What “Good Posture” Looks Like
What is good posture? Is there such a thing? I like to educate my patients on office ergonomics by explaining that each bone and joint is designed to support a specific amount of pressure. When we are in a “neutral posture” the pressure placed on our joints is evenly distributed.
Try it now: Sitting at your desk follow the instructions below
Steps for Proper Sitting Posture
- Feet: Your feet should be flat on the floor. If your chair or desk height does not enable this, use a phonebook (pfff, who has one these days?) or a couple of binders to prop them up.
- Knees: Your knees should be at hip height so that thighs are parallel to the floor. To make this happen, adjust your chair height or order more phonebooks.
- Low back: A neutral low back posture has a little bit of an inward curve. This means that your back should not be completely straight. To help with this, use a simple aid like a rolled-up towel that is placed between your buttocks and lower back.
- Mid-back: You should be able to sit up on your chair comfortably and use the mid-back support intermittently (yes, engage those abdominals).
- Shoulders: Squeeze your shoulders back to the point where you feel a slight ‘chest out’ posture. They should also be depressed like they are being pulled down to the ground.
- Neck: The chin should be lightly tucked down towards the chest and then the neck retracted, meaning pulled back from the base of the head. Almost as if you were going to give yourself a double chin… but not. Make sense?
- Distance from the computer: You should be sitting fairly close to the keyboard so that your elbows are as close to a 90-degree angle as possible. The monitor should be centered in front of you at eye level. Typically monitors need to be slightly elevated. Again, this is where those phonebooks come in handy!
Desk Job-Related Injuries
Now, let’s carry on. Many of the patients we see at painPRO are seeking treatment for injuries that were acquired from their desk related jobs.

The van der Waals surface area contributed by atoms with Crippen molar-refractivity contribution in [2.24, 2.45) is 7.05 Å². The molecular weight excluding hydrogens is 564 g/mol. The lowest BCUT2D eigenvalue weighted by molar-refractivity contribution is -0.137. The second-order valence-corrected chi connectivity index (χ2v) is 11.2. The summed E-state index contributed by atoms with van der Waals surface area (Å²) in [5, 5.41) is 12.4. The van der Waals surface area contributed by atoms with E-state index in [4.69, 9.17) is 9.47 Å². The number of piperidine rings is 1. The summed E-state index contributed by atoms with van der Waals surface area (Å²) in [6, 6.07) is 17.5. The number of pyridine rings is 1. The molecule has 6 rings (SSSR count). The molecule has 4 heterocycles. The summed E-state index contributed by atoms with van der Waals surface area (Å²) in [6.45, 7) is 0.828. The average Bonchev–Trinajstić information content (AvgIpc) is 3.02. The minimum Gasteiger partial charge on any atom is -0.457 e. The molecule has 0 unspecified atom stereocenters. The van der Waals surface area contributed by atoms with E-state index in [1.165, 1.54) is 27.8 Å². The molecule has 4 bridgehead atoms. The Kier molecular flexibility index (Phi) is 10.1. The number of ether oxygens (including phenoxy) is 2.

Such injuries may be, but not limited to upper trapezius soreness, neck pain, shoulder impingement syndrome, lateral epicondylitis (tennis elbow), wrist tendinopathy, mid back pain, low back pain, hip dysfunction/malalignment or pain. Why do these injuries happen? Is it because of our ‘bad’ posture? The short answer is, no.
Sitting at your desk with a hunched posture, having your neck turned to read a document as you type or holding a phone between your ear and shoulder are bad habits for your body but, if done for a short period of time will not cause an injury. Of course, performing a task in a neutral posture allows us to perform the task with less discomfort and for a longer duration of time.
The problem arises when we don’t move for extended periods of time, or longer than 45 to 60 minutes. What this means is, any posture for a long duration can have a negative impact on our body, even if it is in a neutral posture.
If you haven’t had the opportunity to have your desk area assessed by an ergonomic specialist this may be something to request from your employer. Kinesiologists at painPRO are able to visit and adjust your workspace based on your job demands.
Fatigue and Posture
Let’s revisit your posture. Has it changed? Fatigue is a big factor. Fatigue is a point when our muscles are not strong enough to maintain an endurance activity such as sitting for as long as we do. So yes, strengthening the right muscles in the proper way is very important and can help prevent musculoskeletal disorders that may arise. Here are some super easy exercises that you can do while sitting at your desk right now.
When working already fatigued muscles, it can lead to muscles being strained. Low/mid-back, neck and forearm strains are fairly common for desk workers. It is common to continue working while in postures that are not so ideal. We may not feel anything at the moment, but repetition has a funny way of accumulating strain on our bodies until one day it hits you.
Work-Related Desk Injury Prevention
So, what else can we do to prevent these work-related desk injuries?
- Postural exercises as mentioned.
- Proper ergonomic setup.
- Don’t make anything on your desk permanent, move things around every few days so that your posture is constantly changing.
- Take breaks every 30-45 minutes to move around e.g. get up to use the washroom, stretch/strengthen exercises, take the dog out for a walk or get a cup of coffee and distract someone for a minute.
If working at your desk is causing you some discomfort, try to make some changes. If it still bothers you after a few days we at painPRO are here to help.